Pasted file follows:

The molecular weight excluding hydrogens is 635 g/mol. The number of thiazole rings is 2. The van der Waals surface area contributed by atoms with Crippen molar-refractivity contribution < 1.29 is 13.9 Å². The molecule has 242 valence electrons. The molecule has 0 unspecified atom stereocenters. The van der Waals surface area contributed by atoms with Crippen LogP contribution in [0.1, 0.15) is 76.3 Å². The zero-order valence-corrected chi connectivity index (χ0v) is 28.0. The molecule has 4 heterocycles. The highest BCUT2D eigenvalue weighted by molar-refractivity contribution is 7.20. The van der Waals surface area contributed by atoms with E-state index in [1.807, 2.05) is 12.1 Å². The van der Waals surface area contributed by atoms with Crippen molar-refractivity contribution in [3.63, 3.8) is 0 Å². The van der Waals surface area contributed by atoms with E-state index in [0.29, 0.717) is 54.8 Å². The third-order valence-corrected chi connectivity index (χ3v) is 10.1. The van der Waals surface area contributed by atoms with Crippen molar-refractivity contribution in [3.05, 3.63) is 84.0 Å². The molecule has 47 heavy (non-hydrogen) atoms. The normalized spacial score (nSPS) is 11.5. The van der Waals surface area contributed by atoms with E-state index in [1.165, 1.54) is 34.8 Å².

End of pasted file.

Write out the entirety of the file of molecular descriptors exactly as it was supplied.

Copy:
The molecular weight excluding hydrogens is 635 g/mol. The number of thiazole rings is 2. The van der Waals surface area contributed by atoms with Crippen molar-refractivity contribution < 1.29 is 13.9 Å². The molecule has 242 valence electrons. The molecule has 0 unspecified atom stereocenters. The van der Waals surface area contributed by atoms with Crippen LogP contribution in [0.1, 0.15) is 76.3 Å². The zero-order valence-corrected chi connectivity index (χ0v) is 28.0. The molecule has 4 heterocycles. The highest BCUT2D eigenvalue weighted by molar-refractivity contribution is 7.20. The van der Waals surface area contributed by atoms with E-state index in [1.807, 2.05) is 12.1 Å². The van der Waals surface area contributed by atoms with Crippen molar-refractivity contribution in [3.63, 3.8) is 0 Å². The van der Waals surface area contributed by atoms with E-state index in [0.29, 0.717) is 54.8 Å². The third-order valence-corrected chi connectivity index (χ3v) is 10.1. The van der Waals surface area contributed by atoms with Crippen molar-refractivity contribution in [3.05, 3.63) is 84.0 Å². The molecule has 47 heavy (non-hydrogen) atoms. The normalized spacial score (nSPS) is 11.5. The van der Waals surface area contributed by atoms with E-state index in [1.165, 1.54) is 34.8 Å².